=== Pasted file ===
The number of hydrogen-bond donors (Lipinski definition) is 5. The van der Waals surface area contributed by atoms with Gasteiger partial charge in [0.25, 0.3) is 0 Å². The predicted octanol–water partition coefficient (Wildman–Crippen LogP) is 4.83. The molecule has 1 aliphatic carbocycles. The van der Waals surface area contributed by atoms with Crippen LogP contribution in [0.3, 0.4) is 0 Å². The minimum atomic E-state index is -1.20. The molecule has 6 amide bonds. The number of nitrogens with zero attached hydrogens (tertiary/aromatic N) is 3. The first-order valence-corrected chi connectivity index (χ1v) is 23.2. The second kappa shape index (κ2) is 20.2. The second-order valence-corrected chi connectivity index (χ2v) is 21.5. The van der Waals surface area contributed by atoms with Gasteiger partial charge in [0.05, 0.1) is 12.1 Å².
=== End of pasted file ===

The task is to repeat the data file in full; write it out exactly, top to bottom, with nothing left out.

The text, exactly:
The number of hydrogen-bond donors (Lipinski definition) is 5. The van der Waals surface area contributed by atoms with Gasteiger partial charge in [0.25, 0.3) is 0 Å². The predicted octanol–water partition coefficient (Wildman–Crippen LogP) is 4.83. The molecule has 1 aliphatic carbocycles. The van der Waals surface area contributed by atoms with Crippen LogP contribution in [0.3, 0.4) is 0 Å². The minimum atomic E-state index is -1.20. The molecule has 6 amide bonds. The number of nitrogens with zero attached hydrogens (tertiary/aromatic N) is 3. The first-order valence-corrected chi connectivity index (χ1v) is 23.2. The second kappa shape index (κ2) is 20.2. The second-order valence-corrected chi connectivity index (χ2v) is 21.5. The van der Waals surface area contributed by atoms with Gasteiger partial charge in [0.05, 0.1) is 12.1 Å².